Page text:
Beware business cloud dangers, says EU agency

Organisations should be wary of vendor lock-in, according to the European Network and Information Security Agency
Written by Tom Espiner, Contributor

Businesses should exercise caution when procuring cloud services, according to the European agency charged with promoting IT security good practice.

The European Network and Information Security Agency (Enisa) on Friday published advice and a checklist for organisations thinking of jumping into the cloud, outlining the benefits and risks of using online service provision.

Primarily, organisations should beware of lock-in to cloud services, Enisa told ZDNet UK on Friday. "There is very little in the way of tools and standards for exporting data from one provider to another," said Enisa network security expert Giles Hogben. "That's one of the biggest risks."

Enisa risk management expert Daniele Catteddu told ZDNet UK that governance issues were also a major risk. "There are client code issues like patching, security testing, and policy enforcement," he said.

The Enisa experts also pointed to the dangers of  'isolation failure' where access control or bandwidth provision are inadequate.

Cattedu said legal and contractual issues are another risk, including data-protection compliance. "Under data-protection law, the cloud customer is the data controller," said Catteddu. "One of the [cloud customer's] duties is to ensure that data is managed in a proper way."

Both experts recommended businesses closely study liability limitations in a contract, and negotiate contracts to reduce the chance of vendor lock-in. "It may be a market differentiator that a provider is offering to share the cost of a migration [to another vendor]," said Catteddu.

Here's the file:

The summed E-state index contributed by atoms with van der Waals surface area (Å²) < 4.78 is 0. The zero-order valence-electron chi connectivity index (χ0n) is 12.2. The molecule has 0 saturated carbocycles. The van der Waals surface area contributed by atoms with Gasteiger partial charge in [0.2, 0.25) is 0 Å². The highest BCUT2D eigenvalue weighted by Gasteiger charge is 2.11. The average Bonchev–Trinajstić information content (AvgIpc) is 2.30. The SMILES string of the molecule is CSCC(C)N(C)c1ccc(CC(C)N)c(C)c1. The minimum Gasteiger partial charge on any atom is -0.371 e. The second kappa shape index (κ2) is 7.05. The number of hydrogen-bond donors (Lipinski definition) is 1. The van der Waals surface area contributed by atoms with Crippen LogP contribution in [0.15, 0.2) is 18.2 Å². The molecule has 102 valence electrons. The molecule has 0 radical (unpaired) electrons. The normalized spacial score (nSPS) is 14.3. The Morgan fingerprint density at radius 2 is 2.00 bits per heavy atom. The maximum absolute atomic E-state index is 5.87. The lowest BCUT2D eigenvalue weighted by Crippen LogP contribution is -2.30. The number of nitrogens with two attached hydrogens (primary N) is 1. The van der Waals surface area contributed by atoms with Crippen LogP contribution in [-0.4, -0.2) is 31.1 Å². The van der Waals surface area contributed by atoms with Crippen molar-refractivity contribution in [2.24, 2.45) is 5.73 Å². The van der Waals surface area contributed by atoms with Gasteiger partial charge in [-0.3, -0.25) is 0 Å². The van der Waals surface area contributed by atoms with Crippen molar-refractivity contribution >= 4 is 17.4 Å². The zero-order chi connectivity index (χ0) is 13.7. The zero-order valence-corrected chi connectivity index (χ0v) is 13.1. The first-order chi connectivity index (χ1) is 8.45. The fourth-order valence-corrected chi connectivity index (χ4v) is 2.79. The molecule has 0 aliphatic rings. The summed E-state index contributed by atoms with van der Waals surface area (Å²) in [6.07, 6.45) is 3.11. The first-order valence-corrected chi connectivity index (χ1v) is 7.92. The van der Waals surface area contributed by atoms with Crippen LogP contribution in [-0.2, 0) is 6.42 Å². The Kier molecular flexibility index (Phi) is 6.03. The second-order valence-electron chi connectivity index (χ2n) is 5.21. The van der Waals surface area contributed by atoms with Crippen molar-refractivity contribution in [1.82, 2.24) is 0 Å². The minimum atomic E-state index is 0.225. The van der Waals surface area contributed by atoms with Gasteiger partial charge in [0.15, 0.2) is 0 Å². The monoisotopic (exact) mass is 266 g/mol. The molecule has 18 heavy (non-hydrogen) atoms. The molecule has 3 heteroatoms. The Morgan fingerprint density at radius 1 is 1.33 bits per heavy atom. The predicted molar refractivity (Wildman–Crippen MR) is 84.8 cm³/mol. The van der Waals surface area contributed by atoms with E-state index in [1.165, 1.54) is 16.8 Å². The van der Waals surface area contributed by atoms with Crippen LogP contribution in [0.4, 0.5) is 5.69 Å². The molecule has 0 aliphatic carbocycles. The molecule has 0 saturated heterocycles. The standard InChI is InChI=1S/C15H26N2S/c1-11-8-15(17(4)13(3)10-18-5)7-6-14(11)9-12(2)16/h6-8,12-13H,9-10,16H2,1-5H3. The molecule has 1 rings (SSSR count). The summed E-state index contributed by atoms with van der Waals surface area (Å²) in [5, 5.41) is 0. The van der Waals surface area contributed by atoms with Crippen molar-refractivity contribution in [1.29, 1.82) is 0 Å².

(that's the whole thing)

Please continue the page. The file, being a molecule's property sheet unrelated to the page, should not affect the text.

The Enisa experts also highlighted several benefits of cloud computing. For smaller businesses, cloud services run by larger organisations may offer more security, as smaller businesses may not have the resources or expertise to adequately defend their networks.

In addition, cloud services can scale to mitigate the effects of denial-of-service attacks, said Hogben.

The checklist published on Friday will evolve into an assurance framework for cloud providers within a year, said the experts. Providers will be able to use this framework to be certified in a similar way to a kitemark, or guarantee of quality, said Hogben.

Cloud services are becoming increasingly sophisticated. For example, on Thursday Google said its Chrome operating system will run applications only in its browser, and store all data in the cloud.

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